By Roberto Castaldi | EURACTIV Italy
President of Italian party ‘Forza Italia’, Silvio Berlusconi attends the center-right closing rally of the campaign for the general elections at Piazza del Popolo, in Rome, Italy, 22 September 2022. [EPA-EFE/GIUSEPPE LAMI]
With Italy’s snap elections set for Sunday (25 September), EURACTIV Italy looks into the programme of former Prime Minister Silvio Berlusconi’s Forza Italy, which shows clear support for EU integration – which is in complete contradiction with the programmes presented by its coalition allies.
Read the original article in Italian here.
Forza Italia includes several references to the EU, including a one-page chapter on “Our Foreign and Defence Policy: We are Atlanticists and Europeanists”, as well as another seven pages detailing plans “For a new Europe: Politics, Defence, Real Economy”.
On defence matters, Forza Italia proposes “a single, common European foreign policy”, and also proposes a “shift from the unanimous voting system to qualified majority voting for European Council decisions”. It also calls for a “Common Defence Army with the coordination of the European countries’ military forces and the establishment of a 100,000-man intervention corps,” surpassing the requirement of 60,000 forces laid out in the Helsinki 1999 decision that has never been implemented.
The party also calls to reach the 2% of GDP on defence spending, to align with NATO requirements as well as increased ties with the alliance and the US. In its programme, Forza Italia also proposes a so-called European Marshall Plan for Africa to significantly reduce immigration and increase military collaboration with the countries of North Africa and the Horn of Africa’, as well as a “European plan to help countries with ongoing conflicts and a high percentage of peoples living in absolute poverty”.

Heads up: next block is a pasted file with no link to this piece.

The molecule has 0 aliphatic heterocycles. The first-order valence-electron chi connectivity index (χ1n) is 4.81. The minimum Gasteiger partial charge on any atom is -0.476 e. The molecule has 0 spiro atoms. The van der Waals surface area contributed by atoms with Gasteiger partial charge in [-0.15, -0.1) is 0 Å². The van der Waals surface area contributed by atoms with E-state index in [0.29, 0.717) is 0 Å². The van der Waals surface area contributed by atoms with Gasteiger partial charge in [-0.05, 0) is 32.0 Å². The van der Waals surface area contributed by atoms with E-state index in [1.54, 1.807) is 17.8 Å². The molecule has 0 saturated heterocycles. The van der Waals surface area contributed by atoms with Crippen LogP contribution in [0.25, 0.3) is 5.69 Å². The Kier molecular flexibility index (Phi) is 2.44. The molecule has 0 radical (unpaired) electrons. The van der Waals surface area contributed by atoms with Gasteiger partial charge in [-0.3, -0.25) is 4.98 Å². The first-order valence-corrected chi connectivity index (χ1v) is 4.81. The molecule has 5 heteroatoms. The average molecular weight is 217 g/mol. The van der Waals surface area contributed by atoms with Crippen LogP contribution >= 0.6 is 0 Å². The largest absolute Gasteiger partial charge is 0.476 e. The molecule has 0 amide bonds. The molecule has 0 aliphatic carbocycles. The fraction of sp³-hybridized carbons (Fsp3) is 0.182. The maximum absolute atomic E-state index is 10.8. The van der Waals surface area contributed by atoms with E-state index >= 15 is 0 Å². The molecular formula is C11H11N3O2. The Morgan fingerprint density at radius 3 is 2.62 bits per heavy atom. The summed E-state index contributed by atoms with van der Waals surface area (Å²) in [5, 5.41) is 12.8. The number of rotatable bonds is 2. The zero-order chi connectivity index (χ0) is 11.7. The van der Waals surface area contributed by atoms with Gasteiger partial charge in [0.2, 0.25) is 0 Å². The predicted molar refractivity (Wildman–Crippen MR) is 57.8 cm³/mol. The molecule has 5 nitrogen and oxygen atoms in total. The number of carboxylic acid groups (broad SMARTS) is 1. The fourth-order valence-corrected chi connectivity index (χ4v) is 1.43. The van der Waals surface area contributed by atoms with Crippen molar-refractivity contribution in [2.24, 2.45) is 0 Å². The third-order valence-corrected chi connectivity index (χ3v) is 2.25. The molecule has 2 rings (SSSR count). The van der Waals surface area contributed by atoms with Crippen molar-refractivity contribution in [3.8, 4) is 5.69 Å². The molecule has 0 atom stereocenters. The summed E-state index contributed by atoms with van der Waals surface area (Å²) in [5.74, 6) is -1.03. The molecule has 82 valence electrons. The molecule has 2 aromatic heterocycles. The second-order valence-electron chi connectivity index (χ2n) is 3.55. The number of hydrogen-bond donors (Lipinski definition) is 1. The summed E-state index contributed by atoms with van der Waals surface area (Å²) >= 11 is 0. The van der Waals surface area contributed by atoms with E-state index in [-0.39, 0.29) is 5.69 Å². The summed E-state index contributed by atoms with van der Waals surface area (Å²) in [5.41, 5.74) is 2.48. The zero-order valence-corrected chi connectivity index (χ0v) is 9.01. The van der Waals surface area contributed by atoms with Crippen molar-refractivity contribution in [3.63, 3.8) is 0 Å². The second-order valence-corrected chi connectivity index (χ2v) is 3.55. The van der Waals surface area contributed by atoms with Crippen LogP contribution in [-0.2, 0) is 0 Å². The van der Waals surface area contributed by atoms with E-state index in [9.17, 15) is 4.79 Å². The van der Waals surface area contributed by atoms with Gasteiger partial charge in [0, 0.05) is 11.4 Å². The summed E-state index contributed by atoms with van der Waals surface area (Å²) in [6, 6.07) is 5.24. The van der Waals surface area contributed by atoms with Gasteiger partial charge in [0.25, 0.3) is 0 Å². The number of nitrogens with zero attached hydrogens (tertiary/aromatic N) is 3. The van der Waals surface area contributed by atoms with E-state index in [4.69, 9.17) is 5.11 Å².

In other words, the party views the EU as the entity responsible for neighbourhood stabilisation and rejects nationalist ambitions for Italy as a regional power in the Mediterranean, which characterise the agendas of its main allies.
The text, which was written after Russia’s invasion of Ukraine, only refers to the ‘conflict in Ukraine’ but does not mention or condemn the aggressor, nor the support Italy has sent to the country.
Another key issue laid out in the programme is the “compulsory redistribution of immigrants in European countries and community management of repatriations” – a proposal by the Juncker Commission that was opposed by Forza Italia’s far-right allies, League leader Salvini and Brothers of Italy leader Giorgia Meloni, and blocked by nationalist governments.
The party’s programme also calls for the EU’s Stability and Growth Pact to be revised by, for example, making the Next Generation EUpermanent, tripling the fund’s financial capacity to finance common EU programmes related to defence, energy, and migration, as well as to support companies and storage of raw materials, for example.In its programme, the party also suggests offering “member states the chance to exchange their existing national bonds for European debt securities”, implying a gradual mutualisation of national debt.
The party also calls for the reform of the European Central Bank (ECB) to make it a lender of last resort, and so that it can buy government bonds and guarantee national public debts. It also calls for any debt reduction measure to be gradual and economically sustainable. As part of its programme, Forza Italia also proposes an overhaul of EU economic governance, by proposing a common financing mechanism for EU public goods.
Overall, Forza Italia’s position is clearly pro-European, which sets the party apart from its main far-right allies. While in many national elections the European cleavage is crucial, Forza Italia has a pro-European program within a nationalist alliance. While in the European Parliament Forza Italia and the EPP usually vote together with Renew and the Socialists and Democrats, in Italy the party is allied with the League and Brothers of Italy, of the Identity and Democracy, and Conservative and Reformists groups.
By Roberto Castaldi | EURACTIV Italy